Bull or Bear Market? (Week of Nov. 10)

Each weekend, I study market behavior using sentiment and technical indicators. The goal is to use clues, observation, and indicators to determine if we are in a bullish, bearish, or sideways market environment.

RELEASED: Understanding Options (McGraw-Hill, 2E), Understanding Stocks (McGraw-Hill, 2E), Start Day Trading Now (Adams Media), and Predict the Next Bull or Bear Market and Win (Adams Media): http://bit.ly/1bl0ZNk


AAII survey (11/5/2014)

52.7% Bullish. 15.1% Bearish.

Bearish: If sentiment is over 50% bullish.

Bullish: If sentiment is over 50% bearish.


Investors Intelligence (11/4/2014)

54.6% Bullish. 15.1% Bearish

Bearish: If sentiment is over 60% bullish.

Bullish: If sentiment is over 60% bearish.


VIX: 13.12 (on 11/7/2014)

Bearish: Less than or near 12.

Bullish: Greater than or near 40.


Moving Averages (daily): The S&P is above its 50-day, 100-day, and 200-day moving averages and pointing up

Bearish (Short-term Downtrend): Index crosses below 50-, 100-, or 200-day MA.

Bullish (Short-term Uptrend): Index crosses over 50-day, 100-day, and 200-day MA.


MACD (S&P 500): MACD is above its zero line, and above its red 9-day signal line and pointing up. (Note: I’m using the settings, 19,39,9, recommended by Gerald Appel, MACD’s creator.)

Bearish: MACD line crosses below 9-day (red or gray) signal line. MACD line (black line) crosses below zero line.

Bullish: MACD line crosses above 9-day signal line. MACD line crosses above zero line.


RSI (S&P 500): RSI is at 67.04 (on 11/7/2014)

Overbought (i.e. Bearish): When RSI rises to 70 or above.

Oversold (i.e. Bullish): When RSI falls to 30 or below.

Note: RSI can remain overbought or oversold for extended time periods.


Bonds: U.S. 10-year yield is at 2.65% (on 11/7/2014)

Note: 3.0% or higher is significant (consider selling bond funds as yield rises). 3.5% or higher and risk increases (for bondholders).


Analysis: The indicators and clues are pointing in two directions. The indexes have firmly surpassed their moving averages. In addition, MACD is in an uptrend. If you are looking at the technicals, you can’t help but be bullish. The sentiment indicators, on the other hand, are flashing warning signs. While the market climbs higher, retail investors are feeling overly exuberant along with money managers and financial writers. The AAII sentiment survey is showing the lowest number of bears in many years. In addition, the VIX is back to its lows and the RSI is showing overbought conditions. What does it mean? It means we could still go higher but caution is strongly advised.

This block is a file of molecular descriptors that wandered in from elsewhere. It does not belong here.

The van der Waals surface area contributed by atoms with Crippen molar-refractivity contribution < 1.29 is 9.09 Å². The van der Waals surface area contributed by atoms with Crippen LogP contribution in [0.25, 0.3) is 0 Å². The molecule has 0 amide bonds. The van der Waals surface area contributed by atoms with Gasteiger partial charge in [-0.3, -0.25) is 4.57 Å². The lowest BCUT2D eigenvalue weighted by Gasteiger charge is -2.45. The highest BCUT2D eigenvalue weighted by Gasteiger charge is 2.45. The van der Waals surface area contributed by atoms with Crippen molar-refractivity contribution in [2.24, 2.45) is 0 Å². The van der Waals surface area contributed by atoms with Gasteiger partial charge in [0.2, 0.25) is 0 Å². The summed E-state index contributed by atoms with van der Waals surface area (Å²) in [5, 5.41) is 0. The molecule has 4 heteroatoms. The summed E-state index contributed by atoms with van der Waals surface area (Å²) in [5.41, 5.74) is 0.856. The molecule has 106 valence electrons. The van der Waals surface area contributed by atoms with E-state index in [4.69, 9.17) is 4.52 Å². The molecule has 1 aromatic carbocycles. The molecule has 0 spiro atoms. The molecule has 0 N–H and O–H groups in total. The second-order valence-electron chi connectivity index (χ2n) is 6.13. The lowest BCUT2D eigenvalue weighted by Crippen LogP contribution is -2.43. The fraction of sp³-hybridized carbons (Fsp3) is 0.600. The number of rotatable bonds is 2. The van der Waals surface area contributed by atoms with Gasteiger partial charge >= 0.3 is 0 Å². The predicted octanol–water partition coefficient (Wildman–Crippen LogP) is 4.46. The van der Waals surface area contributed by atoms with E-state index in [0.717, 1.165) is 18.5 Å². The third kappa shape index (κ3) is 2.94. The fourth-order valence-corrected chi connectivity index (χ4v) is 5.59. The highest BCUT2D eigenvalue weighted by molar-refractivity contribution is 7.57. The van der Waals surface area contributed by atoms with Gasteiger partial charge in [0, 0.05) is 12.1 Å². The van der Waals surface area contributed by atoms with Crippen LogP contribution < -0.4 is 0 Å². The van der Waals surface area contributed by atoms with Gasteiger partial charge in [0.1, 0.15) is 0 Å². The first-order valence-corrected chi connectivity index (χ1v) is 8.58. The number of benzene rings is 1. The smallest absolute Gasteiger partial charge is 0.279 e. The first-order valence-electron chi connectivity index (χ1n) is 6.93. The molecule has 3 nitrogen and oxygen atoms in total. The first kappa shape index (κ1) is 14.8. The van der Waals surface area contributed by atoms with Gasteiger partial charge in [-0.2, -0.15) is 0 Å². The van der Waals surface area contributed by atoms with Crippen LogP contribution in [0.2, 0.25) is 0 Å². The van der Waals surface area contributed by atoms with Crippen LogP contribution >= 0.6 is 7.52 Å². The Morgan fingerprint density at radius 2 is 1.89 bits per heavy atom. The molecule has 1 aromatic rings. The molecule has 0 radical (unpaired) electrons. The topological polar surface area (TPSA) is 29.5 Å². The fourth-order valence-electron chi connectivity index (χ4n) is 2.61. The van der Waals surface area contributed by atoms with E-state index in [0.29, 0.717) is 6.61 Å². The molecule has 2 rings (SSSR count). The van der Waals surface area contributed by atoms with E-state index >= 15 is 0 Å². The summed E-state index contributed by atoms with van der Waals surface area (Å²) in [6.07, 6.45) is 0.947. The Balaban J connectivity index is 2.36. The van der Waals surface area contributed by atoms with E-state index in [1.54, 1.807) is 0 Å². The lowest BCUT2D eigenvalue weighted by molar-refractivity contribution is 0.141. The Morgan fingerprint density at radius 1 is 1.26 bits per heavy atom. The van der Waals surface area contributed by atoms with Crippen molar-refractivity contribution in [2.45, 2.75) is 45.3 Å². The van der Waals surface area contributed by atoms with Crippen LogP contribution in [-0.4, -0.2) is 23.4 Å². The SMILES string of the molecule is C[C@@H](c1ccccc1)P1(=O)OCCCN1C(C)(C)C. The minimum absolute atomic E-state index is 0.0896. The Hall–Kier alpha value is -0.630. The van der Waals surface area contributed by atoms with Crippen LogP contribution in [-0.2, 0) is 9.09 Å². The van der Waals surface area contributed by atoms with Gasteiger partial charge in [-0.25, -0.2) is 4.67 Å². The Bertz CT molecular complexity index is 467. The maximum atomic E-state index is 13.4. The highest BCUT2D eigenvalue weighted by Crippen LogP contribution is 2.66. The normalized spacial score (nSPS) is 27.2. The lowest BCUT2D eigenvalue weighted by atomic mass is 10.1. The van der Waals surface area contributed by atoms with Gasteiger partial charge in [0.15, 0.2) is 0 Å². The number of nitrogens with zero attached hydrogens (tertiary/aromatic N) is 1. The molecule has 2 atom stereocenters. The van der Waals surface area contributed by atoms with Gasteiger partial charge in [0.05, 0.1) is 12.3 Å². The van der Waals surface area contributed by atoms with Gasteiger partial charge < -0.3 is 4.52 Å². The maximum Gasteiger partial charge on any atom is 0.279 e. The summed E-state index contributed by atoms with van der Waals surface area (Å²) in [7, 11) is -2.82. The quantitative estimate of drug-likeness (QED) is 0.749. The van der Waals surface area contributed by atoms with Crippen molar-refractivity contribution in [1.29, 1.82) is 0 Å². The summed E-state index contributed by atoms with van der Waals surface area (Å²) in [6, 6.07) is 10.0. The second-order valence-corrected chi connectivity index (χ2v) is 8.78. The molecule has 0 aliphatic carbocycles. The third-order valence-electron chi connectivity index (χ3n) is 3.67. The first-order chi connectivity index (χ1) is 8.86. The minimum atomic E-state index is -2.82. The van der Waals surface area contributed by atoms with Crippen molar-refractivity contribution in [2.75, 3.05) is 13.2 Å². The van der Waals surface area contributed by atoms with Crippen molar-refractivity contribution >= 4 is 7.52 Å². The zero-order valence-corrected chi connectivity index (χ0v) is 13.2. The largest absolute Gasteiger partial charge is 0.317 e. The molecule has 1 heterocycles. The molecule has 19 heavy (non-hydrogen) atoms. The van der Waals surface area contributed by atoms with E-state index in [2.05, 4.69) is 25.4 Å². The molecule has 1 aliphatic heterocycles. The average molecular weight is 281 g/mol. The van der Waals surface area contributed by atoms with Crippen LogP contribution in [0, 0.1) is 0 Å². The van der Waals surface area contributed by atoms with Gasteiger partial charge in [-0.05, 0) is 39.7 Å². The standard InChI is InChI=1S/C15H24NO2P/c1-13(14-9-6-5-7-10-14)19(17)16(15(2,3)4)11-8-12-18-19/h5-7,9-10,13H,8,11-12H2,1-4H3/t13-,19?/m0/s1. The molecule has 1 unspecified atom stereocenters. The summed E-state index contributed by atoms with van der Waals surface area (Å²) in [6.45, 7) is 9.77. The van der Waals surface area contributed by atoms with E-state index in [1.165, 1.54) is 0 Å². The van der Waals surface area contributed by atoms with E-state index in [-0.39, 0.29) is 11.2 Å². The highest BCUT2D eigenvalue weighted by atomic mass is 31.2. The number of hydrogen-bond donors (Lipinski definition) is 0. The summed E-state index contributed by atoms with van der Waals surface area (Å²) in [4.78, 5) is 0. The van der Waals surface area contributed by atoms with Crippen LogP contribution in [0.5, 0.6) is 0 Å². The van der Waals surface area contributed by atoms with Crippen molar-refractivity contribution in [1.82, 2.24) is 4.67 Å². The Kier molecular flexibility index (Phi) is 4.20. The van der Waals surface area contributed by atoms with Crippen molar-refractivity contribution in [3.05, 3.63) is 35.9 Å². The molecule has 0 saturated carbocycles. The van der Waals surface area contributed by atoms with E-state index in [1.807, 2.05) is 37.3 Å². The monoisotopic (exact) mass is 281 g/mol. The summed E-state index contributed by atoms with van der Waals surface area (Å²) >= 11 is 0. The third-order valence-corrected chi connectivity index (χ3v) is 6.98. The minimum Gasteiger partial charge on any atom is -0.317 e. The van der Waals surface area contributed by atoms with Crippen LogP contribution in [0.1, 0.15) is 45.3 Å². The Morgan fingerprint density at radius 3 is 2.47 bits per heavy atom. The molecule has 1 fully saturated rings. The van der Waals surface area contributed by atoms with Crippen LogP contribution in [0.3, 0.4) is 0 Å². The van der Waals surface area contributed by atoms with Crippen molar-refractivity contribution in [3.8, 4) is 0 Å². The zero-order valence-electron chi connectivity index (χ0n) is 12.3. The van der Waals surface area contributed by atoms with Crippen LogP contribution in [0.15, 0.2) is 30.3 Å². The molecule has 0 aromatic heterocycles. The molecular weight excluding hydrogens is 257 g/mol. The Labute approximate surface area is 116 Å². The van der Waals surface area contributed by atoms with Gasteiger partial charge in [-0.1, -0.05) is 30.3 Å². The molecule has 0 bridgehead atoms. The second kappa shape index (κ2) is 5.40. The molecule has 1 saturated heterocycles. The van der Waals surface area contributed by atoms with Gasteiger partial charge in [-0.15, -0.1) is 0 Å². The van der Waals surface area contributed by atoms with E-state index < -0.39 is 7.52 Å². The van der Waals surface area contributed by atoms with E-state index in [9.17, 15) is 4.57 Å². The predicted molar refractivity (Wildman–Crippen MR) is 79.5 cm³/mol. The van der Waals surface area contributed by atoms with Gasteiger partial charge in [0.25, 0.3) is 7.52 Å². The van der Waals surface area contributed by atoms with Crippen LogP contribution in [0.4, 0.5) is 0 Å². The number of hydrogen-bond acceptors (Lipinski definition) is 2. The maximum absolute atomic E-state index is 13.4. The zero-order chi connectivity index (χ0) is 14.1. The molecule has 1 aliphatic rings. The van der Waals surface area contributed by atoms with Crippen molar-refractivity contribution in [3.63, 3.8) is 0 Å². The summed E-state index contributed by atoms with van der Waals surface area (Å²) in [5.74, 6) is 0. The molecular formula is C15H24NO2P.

Opinion: Who are you going to believe: the technical indicators or sentiment indicators? As you see above, there is a major divergence. If you follow the trend, which is usually a prudent idea, you are long. Typically, the trend is your friend and when the market is above its moving averages (among other things), the odds are good that you will be on the right side of the market.

On the other hand, the market rebounded so fast and so quickly that the trend could be going parabolic, which is a red flag. It is not surprising that the majority of investors and money managers are wildly bullish right now. Everything seems to be going their way.

In my opinion, the market is going higher, but on fumes. It won’t take much to send this market lower. Once the crowd starts to feel nervous and fearful, they’ll sell in a heartbeat. Unfortunately, no one can predict when that will happen. Note that I said, “Will.” Yes, the markets will reverse direction one day, and there will be a major correction. It’s taken a long time, and you may have to wait longer.

Here’s what I’m doing: As a long-term, patient trader, I make the most money when the market is volatile. We had a volatile market a few weeks ago, but that temporarily ended. Now we’re back to the daily “V” shaped buy-on-the-dip rally. Very little volume and volatility, just the way long-term investors like it. If this keeps up, we’ll be at 18,000 by January.

If you are looking to make (or possibly, lose) big money, when the market gets volatile again, you can take action. There are several ways to do this: ETFs and options are my preferred methods, but skilled traders might trade individual stocks as well.

When the market gets volatile again, remember this rule: Take profits quickly! I still believe this uptrend is on its last legs, but knowing when it will roll over is difficult to predict. I take it one day at a time. Nevertheless, when this current rally falters again, be ready to take action (if you dare).

Bottom line: Because of the divergence of technical and sentiment indicators, it’s impossible to predict where the market will go this week. If possible, be on the sidelines in cash and get ready to plunge when the market reveals its hand. Be patient, as always, and be prepared for volatility. That’s when traders will shine and many investors will run for cover.

* Note: These signals are not actionable trades, but only guidelines. Always use other indicators, and your own research, to confirm before buying or selling.

I will notify you of my posts via twitter@michaelsincere

Understanding OptionsUnderstanding StocksStart Day Trading NowAll About Market Indicators